Either that, or Bigfoot hucksters have struck again, conducting their own "study" on phony Bigfoot DNA and publishing it in a journal that they themselves own.
Which is the truth?
Personally, I'd love it to be the former. But as my friend and Huffington Post colleague Lee Speigel reports, it's looking much more likely that it's the latter.
Lee says Texas veterinarian Melba Ketchum is accused of buying a little-known journal, giving it a new name and then using it to publish her tests on 111 supposed samples of Bigfoot hair, blood, toenail, saliva and skin.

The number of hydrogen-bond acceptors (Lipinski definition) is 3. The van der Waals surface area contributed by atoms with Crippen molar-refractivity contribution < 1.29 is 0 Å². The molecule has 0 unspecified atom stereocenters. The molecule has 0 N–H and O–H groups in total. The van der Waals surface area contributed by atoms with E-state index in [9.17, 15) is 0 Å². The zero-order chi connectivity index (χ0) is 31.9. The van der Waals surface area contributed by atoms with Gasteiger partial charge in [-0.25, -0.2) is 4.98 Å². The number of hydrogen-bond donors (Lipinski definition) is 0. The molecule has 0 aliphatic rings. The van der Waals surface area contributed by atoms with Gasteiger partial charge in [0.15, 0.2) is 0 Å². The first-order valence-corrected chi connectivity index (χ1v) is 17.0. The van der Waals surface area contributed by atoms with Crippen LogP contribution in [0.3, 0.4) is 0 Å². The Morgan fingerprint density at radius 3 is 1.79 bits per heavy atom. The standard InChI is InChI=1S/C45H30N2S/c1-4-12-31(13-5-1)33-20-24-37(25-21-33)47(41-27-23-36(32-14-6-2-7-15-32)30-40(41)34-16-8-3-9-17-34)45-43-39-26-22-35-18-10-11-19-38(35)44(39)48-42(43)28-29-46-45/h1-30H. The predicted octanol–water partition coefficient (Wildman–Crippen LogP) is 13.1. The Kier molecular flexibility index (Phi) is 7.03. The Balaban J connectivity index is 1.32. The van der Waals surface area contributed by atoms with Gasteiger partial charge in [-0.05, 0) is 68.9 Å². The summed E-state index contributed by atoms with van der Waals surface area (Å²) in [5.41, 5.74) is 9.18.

But don't expect to read the results yourself on the Web site of the Denovo Journal - if you want the article, you'll have to pay $30.
For more on the story - including a weird 17-second video of a supposedly sleeping Bigfoot - check out Lee's story.